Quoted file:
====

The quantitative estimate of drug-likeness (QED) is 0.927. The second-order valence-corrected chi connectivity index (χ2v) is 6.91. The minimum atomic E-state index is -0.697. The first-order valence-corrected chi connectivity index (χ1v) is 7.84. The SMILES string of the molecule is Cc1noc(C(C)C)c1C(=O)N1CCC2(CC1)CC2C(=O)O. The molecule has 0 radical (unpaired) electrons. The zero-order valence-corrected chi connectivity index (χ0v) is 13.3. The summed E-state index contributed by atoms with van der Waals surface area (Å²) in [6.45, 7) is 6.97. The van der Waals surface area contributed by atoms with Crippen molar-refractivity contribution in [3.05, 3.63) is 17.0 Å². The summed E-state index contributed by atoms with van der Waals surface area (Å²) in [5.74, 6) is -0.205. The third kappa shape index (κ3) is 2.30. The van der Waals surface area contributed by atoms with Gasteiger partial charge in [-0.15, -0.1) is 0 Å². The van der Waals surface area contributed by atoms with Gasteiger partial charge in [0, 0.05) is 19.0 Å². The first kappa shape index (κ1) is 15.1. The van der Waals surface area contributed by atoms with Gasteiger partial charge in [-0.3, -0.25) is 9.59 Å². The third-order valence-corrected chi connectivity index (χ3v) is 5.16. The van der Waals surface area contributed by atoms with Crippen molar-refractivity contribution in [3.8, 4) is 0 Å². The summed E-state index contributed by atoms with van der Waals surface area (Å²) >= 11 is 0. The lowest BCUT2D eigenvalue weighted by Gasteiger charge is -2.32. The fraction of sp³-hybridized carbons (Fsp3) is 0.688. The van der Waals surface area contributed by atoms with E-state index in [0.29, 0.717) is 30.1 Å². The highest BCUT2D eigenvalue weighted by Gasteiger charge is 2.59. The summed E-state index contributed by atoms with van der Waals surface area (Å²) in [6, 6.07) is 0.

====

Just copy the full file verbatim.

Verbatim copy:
The quantitative estimate of drug-likeness (QED) is 0.927. The second-order valence-corrected chi connectivity index (χ2v) is 6.91. The minimum atomic E-state index is -0.697. The first-order valence-corrected chi connectivity index (χ1v) is 7.84. The SMILES string of the molecule is Cc1noc(C(C)C)c1C(=O)N1CCC2(CC1)CC2C(=O)O. The molecule has 0 radical (unpaired) electrons. The zero-order valence-corrected chi connectivity index (χ0v) is 13.3. The summed E-state index contributed by atoms with van der Waals surface area (Å²) in [6.45, 7) is 6.97. The van der Waals surface area contributed by atoms with Crippen molar-refractivity contribution in [3.05, 3.63) is 17.0 Å². The summed E-state index contributed by atoms with van der Waals surface area (Å²) in [5.74, 6) is -0.205. The third kappa shape index (κ3) is 2.30. The van der Waals surface area contributed by atoms with Gasteiger partial charge in [-0.15, -0.1) is 0 Å². The van der Waals surface area contributed by atoms with Gasteiger partial charge in [0, 0.05) is 19.0 Å². The first kappa shape index (κ1) is 15.1. The van der Waals surface area contributed by atoms with Gasteiger partial charge in [-0.3, -0.25) is 9.59 Å². The third-order valence-corrected chi connectivity index (χ3v) is 5.16. The van der Waals surface area contributed by atoms with Crippen molar-refractivity contribution in [3.8, 4) is 0 Å². The summed E-state index contributed by atoms with van der Waals surface area (Å²) >= 11 is 0. The lowest BCUT2D eigenvalue weighted by Gasteiger charge is -2.32. The fraction of sp³-hybridized carbons (Fsp3) is 0.688. The van der Waals surface area contributed by atoms with E-state index in [0.29, 0.717) is 30.1 Å². The highest BCUT2D eigenvalue weighted by Gasteiger charge is 2.59. The summed E-state index contributed by atoms with van der Waals surface area (Å²) in [6, 6.07) is 0.